she would be capable of wheeling herself up or down something far steeper than 1:12
My experience when in a wheelchair for a few days following a broken hip were;
1) there’s a lot of technique to learn and as a novice even getting up gentle slopes is a lot of effort.
2) don’t let your wife push you over the road. If a car comes around the corner too fast towards you she’ll make a dash for the kerb without you and leave you to fend for yourself – “I didn’t want the children to be left with no parents”.Posted 5 years ago
MidlandTrailquestsGraham – Member
Another question that I should have thought of earlier, what’s the maximum step up ?
Can I just leave the square end of the 18mm ply at the bottom of the ramp, or should there be a tapered end ?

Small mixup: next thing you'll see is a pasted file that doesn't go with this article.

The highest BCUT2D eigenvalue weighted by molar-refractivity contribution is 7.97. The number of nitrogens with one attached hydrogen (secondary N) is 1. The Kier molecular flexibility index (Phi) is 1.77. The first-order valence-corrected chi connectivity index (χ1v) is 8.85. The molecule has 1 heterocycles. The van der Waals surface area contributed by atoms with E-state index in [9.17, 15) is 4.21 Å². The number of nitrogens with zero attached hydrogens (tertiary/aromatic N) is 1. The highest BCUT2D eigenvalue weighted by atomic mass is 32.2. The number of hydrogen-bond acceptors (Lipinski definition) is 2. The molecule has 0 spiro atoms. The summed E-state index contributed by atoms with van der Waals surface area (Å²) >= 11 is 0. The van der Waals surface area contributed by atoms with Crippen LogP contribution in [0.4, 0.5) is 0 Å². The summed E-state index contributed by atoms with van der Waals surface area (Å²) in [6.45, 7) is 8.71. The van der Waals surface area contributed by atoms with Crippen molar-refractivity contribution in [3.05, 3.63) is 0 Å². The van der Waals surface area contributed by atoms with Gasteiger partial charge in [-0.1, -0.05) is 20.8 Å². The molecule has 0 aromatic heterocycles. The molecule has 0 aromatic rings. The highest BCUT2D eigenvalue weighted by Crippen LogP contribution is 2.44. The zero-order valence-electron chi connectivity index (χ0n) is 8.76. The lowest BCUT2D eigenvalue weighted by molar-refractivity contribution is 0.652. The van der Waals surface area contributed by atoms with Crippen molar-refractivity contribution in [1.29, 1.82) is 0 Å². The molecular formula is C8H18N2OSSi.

Tapering it will be better but not essentialPosted 5 years agocoffeekingMember
She’s a swimmer, cyclist and runner and I’m sure she would be capable of wheeling herself up or down something far steeper than 1:12,
Exactly my thought, not sure why you’d really be bothered using the rules – common sense, it’s for a bit of temporary easing of difficulties, not permanent public building installation.Posted 5 years agosweaman2Subscriber
A collegue is in a wheel chair permanently. He is fit, strong and “experienced” but walking with him around town is a revelation in what is “do-able”. I personally think it is very hard for an able bodied person to work out what is manageable for a wheelchair user without lots of practice.
Make them as gentle as you can.Posted 5 years agomk1fanMember
Considering the adaptions are for a specific person in a non-public place then the guidance in Part M / DDA / CAE guidelines can be, largely ignored.
You should remember that this guidance is designed to accomodate the largest range and variety of disabilities and not suitable for an individual in their home. Indeed there is plenty of contradiction in them.